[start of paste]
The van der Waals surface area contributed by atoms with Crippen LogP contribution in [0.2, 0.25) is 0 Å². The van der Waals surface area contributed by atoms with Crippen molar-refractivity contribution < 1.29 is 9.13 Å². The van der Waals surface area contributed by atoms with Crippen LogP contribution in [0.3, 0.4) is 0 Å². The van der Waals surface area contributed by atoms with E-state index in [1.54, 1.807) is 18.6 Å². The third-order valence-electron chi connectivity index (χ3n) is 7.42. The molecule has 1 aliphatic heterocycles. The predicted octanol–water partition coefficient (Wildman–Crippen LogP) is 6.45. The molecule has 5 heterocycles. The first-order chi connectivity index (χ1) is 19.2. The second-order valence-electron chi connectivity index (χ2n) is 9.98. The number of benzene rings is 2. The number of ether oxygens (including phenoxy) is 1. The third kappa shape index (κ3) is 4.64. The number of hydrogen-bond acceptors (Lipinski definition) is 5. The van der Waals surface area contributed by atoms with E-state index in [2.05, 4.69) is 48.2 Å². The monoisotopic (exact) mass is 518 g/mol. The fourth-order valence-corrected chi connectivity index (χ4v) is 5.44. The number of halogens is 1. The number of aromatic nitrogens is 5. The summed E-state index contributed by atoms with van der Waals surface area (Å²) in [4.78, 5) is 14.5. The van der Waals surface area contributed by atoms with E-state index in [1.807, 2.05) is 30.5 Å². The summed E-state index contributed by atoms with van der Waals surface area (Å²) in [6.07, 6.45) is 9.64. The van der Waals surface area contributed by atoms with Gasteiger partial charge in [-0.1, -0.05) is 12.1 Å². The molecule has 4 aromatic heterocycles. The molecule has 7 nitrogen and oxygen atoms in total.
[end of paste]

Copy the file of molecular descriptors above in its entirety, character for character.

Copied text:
The van der Waals surface area contributed by atoms with Crippen LogP contribution in [0.2, 0.25) is 0 Å². The van der Waals surface area contributed by atoms with Crippen molar-refractivity contribution < 1.29 is 9.13 Å². The van der Waals surface area contributed by atoms with Crippen LogP contribution in [0.3, 0.4) is 0 Å². The van der Waals surface area contributed by atoms with E-state index in [1.54, 1.807) is 18.6 Å². The third-order valence-electron chi connectivity index (χ3n) is 7.42. The molecule has 1 aliphatic heterocycles. The predicted octanol–water partition coefficient (Wildman–Crippen LogP) is 6.45. The molecule has 5 heterocycles. The first-order chi connectivity index (χ1) is 19.2. The second-order valence-electron chi connectivity index (χ2n) is 9.98. The number of benzene rings is 2. The number of ether oxygens (including phenoxy) is 1. The third kappa shape index (κ3) is 4.64. The number of hydrogen-bond acceptors (Lipinski definition) is 5. The van der Waals surface area contributed by atoms with E-state index in [2.05, 4.69) is 48.2 Å². The monoisotopic (exact) mass is 518 g/mol. The fourth-order valence-corrected chi connectivity index (χ4v) is 5.44. The number of halogens is 1. The number of aromatic nitrogens is 5. The summed E-state index contributed by atoms with van der Waals surface area (Å²) in [4.78, 5) is 14.5. The van der Waals surface area contributed by atoms with E-state index in [1.807, 2.05) is 30.5 Å². The summed E-state index contributed by atoms with van der Waals surface area (Å²) in [6.07, 6.45) is 9.64. The van der Waals surface area contributed by atoms with Gasteiger partial charge in [-0.1, -0.05) is 12.1 Å². The molecule has 4 aromatic heterocycles. The molecule has 7 nitrogen and oxygen atoms in total.